Author: Rebekah Pollock

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Ovoid body tapers to thin neck, wide flat lip with turned up rim.
Glass Half Full
This distinctly shaped glass vessel, with its thin tapering neck and wide body, was specially designed for growing flowering plants in their off-season, a process known as ‘forcing bulbs’.  It is often called a hyacinth vase, after the fragrant flower commonly grown indoors. One would fill the vase with enough water that the bulb, when...
Oval tray with raised and everted rim. Decorated with outer border of interlaced triangular geometric motifs in lapis blue against brown background, surrounded by thin gold rims; then a border of tooled gilding with 16 roundels painted in polychrome of exotic birds, alternating with the smaller roundels with butterflies. Around central oval a wide band of trompe-l'oeil coffering. Center painted with arrangement of seashells, coral, and pearls against a faux marble background.
Like Father, Like Son
This oval tray represents the unique collaborative effort between Alexandre Brongniart, the director of Sèvres appointed in 1800, and his father, the designer Alexandre-Théodore Brongniart. The younger Brongniart’s passion for the natural world is reflected by the scientific precision of the biological species represented in finely painted enamel. Small roundels of exotic birds and butterflies...
Bottle-form: globular, with straight slender neck, short foot. Coated from white rim to foot with monochrome oxblood color glaze of pear skin texture.
Elusive Oxblood
The deep red glaze on this porcelain vase is derived from copper, a metal which is notoriously difficult to control under the heat of a kiln. The distinct oxblood color is created when copper is starved of its oxygen during the firing (in a smoky, oxygen reduced kiln) and re-oxidized in the cooling. The resulting...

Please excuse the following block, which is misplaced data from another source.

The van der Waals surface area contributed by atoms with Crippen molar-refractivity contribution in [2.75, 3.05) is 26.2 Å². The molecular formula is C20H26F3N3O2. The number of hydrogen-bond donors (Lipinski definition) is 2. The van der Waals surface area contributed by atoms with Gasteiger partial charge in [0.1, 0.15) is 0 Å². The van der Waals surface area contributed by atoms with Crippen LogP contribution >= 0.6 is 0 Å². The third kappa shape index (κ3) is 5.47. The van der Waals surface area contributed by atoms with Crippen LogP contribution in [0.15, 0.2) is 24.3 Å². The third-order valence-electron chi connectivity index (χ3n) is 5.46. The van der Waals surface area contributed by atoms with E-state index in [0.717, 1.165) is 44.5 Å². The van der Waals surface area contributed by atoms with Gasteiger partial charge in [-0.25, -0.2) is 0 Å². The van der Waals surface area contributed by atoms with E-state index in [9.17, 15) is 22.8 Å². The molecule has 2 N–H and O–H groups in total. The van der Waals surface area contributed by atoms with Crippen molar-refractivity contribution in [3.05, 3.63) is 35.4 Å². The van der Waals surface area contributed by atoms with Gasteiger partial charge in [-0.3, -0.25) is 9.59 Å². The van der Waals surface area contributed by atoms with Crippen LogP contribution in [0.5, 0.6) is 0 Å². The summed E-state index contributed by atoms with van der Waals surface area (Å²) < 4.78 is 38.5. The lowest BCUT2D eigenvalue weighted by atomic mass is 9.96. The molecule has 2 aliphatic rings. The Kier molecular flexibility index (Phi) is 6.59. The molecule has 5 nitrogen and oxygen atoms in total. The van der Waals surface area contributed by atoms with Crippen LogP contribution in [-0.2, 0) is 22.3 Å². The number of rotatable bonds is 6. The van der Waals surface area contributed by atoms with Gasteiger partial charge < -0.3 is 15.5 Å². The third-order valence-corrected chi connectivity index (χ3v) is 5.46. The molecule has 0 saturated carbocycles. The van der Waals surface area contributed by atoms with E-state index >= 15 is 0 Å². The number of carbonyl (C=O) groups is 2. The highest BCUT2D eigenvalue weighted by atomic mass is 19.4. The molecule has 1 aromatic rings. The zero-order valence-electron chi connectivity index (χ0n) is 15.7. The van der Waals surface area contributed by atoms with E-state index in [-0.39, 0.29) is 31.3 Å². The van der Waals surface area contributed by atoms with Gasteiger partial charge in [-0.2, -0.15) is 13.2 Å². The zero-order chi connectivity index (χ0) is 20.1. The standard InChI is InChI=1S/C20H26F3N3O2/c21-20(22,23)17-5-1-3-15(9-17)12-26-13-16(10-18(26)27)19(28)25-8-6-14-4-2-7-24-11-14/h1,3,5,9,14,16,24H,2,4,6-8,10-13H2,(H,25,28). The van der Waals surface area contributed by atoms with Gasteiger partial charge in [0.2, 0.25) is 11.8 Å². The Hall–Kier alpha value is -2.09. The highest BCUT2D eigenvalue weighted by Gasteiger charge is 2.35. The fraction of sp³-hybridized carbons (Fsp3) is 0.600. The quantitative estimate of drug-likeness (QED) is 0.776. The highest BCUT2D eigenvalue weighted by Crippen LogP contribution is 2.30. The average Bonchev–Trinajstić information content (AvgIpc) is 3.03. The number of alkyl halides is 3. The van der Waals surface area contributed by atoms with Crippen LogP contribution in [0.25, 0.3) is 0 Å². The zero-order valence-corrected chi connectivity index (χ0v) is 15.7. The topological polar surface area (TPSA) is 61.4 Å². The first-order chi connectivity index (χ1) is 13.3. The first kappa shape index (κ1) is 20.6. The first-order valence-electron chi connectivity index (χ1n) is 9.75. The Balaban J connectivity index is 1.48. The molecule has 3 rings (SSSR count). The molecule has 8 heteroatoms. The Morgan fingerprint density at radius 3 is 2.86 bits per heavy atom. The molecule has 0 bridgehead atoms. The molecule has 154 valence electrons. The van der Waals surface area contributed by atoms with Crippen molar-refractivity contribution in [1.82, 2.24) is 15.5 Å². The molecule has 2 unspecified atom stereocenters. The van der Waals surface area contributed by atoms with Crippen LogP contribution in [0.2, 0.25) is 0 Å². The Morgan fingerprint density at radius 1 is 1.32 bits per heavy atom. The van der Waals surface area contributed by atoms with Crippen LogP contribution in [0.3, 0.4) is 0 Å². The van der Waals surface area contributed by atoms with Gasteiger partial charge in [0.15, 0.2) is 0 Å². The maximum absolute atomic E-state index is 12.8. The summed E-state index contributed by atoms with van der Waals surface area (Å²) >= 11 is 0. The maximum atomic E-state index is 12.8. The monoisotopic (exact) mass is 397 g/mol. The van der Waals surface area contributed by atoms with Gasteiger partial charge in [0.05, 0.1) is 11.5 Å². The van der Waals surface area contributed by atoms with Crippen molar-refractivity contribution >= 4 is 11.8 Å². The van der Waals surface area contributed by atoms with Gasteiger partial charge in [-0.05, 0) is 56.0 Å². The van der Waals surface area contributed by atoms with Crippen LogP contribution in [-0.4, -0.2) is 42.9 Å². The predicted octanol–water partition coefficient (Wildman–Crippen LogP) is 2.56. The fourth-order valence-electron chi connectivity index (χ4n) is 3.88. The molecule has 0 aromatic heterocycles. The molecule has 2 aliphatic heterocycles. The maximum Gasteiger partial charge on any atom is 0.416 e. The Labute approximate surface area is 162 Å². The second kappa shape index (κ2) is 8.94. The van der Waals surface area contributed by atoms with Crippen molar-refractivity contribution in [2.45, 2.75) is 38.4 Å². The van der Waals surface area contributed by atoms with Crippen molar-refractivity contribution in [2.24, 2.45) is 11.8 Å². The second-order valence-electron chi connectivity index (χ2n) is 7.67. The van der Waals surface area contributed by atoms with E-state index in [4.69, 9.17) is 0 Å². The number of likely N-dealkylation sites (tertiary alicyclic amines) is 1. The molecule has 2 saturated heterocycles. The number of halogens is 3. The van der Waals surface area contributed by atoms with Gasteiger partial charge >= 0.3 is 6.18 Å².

Three tiers of fountains of glass descend from the top, set off by swags of glass drops, the blown glass stems delicately engraved; gilt lower ring with six candle arms and an upper ring connected by the glass-surrounded stem and by three chains, all of metal, the lower ring supporting a blue glass disc at the base of the stem.
The Neoclassical North
This three tiered chandelier in the form of a cascading fountain is garlanded with swags of cut glass drops. Three delicately blown baluster-shaped pieces of cobalt glass are linked by chains of gilt metal. The reserved neoclassical form and use of blue glass strongly indicate that the chandelier was made during the last quarter of the eighteenth century in...
Red leather holder with stamped gold decorations for five implements, holder fits into silver cup.
Have Spoon, Will Travel
Sumptuously crafted by the Paris silversmith Gavet, this cutlery set was a luxury object intended for stylish travelers in the early nineteenth century. Cleverly designed with nesting parts, the set includes everything an affluent city dweller could need to dine outdoors, including a fork and spoon with detachable ebony handles inlaid with silver, a folding steel...
Flat marli. Concentric bands, in gold: plain, advancing wave motif, and scattered stars; enclosing view of the Sèvres porcelain factory in colors.
Sèvres Self Portrait
This plate shows a picturesque view of the Manufacture de Sèvres, the prestigious French porcelain factory first established under Louis XV. The manufactory was more than just a workplace; many employees lived within the building or in nearby housing. The surrounding pastoral countryside had plots of land where workers could garden. The plate’s figure sitting...
Woman stands next to a large reindeer, holding a young child sitting on the reindeer; both dressed in fur-lined parkas and boots; rectangular base.
Always be Mama
“May there always be sunshine, May there always be sky, May there always be Mama, May there always be me.” The poem "May There Always Be Sunshine," was one of the most beguiling verses of the Soviet era. Written in 1928 by a four-year-old boy, Konstantin Barannikov, the poem illustrates the conflation of mother and...
A shell-work fountain on a mound of rockwork in the foreground, with two monkeys at the left. In the background, a temple portico houses another fountain, with vase and pyramid beside it.
A Masterful Balance
This etching, a screen design by great artist François Boucher, is iconic for its inclusion of the French word rocaille. In the eighteenth century, rocaille referred to the irregular rockwork that was used to embellish picturesque grottos and garden fountains but the word has since come to be synonymous with the rococo as a style....
Two figures standing, facing frontally, side by side. Each is dressed in elaborately patterned garb and has his right hand resting on his hip while the left hand holds a tall bow.
Ballet Brigands
Two dangerous looking brigands stand at attention, ready to spring into action; their brightly colored cloaks flap in the wind. The energetic tension of these figures, their exotic appeal and wildly patterned textiles are all signature traits of work by the great costume and stage set designer Léon Bakst. The Jewish Russian artist began designing...